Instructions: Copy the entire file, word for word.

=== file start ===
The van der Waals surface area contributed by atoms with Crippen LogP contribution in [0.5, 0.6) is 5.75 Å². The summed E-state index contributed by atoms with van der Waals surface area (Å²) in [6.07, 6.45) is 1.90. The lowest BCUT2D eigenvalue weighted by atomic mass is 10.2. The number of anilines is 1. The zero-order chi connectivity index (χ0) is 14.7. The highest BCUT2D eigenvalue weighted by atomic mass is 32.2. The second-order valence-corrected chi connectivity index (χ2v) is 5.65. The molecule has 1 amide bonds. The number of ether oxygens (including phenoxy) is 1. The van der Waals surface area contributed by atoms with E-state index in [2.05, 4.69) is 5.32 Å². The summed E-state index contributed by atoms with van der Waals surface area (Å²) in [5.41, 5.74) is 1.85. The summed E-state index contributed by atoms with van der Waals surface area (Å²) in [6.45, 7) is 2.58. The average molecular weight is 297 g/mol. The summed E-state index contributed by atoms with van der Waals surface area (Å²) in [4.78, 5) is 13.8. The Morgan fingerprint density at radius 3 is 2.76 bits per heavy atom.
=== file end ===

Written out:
The van der Waals surface area contributed by atoms with Crippen LogP contribution in [0.5, 0.6) is 5.75 Å². The summed E-state index contributed by atoms with van der Waals surface area (Å²) in [6.07, 6.45) is 1.90. The lowest BCUT2D eigenvalue weighted by atomic mass is 10.2. The number of anilines is 1. The zero-order chi connectivity index (χ0) is 14.7. The highest BCUT2D eigenvalue weighted by atomic mass is 32.2. The second-order valence-corrected chi connectivity index (χ2v) is 5.65. The molecule has 1 amide bonds. The number of ether oxygens (including phenoxy) is 1. The van der Waals surface area contributed by atoms with E-state index in [2.05, 4.69) is 5.32 Å². The summed E-state index contributed by atoms with van der Waals surface area (Å²) in [5.41, 5.74) is 1.85. The summed E-state index contributed by atoms with van der Waals surface area (Å²) in [6.45, 7) is 2.58. The average molecular weight is 297 g/mol. The summed E-state index contributed by atoms with van der Waals surface area (Å²) in [4.78, 5) is 13.8. The Morgan fingerprint density at radius 3 is 2.76 bits per heavy atom.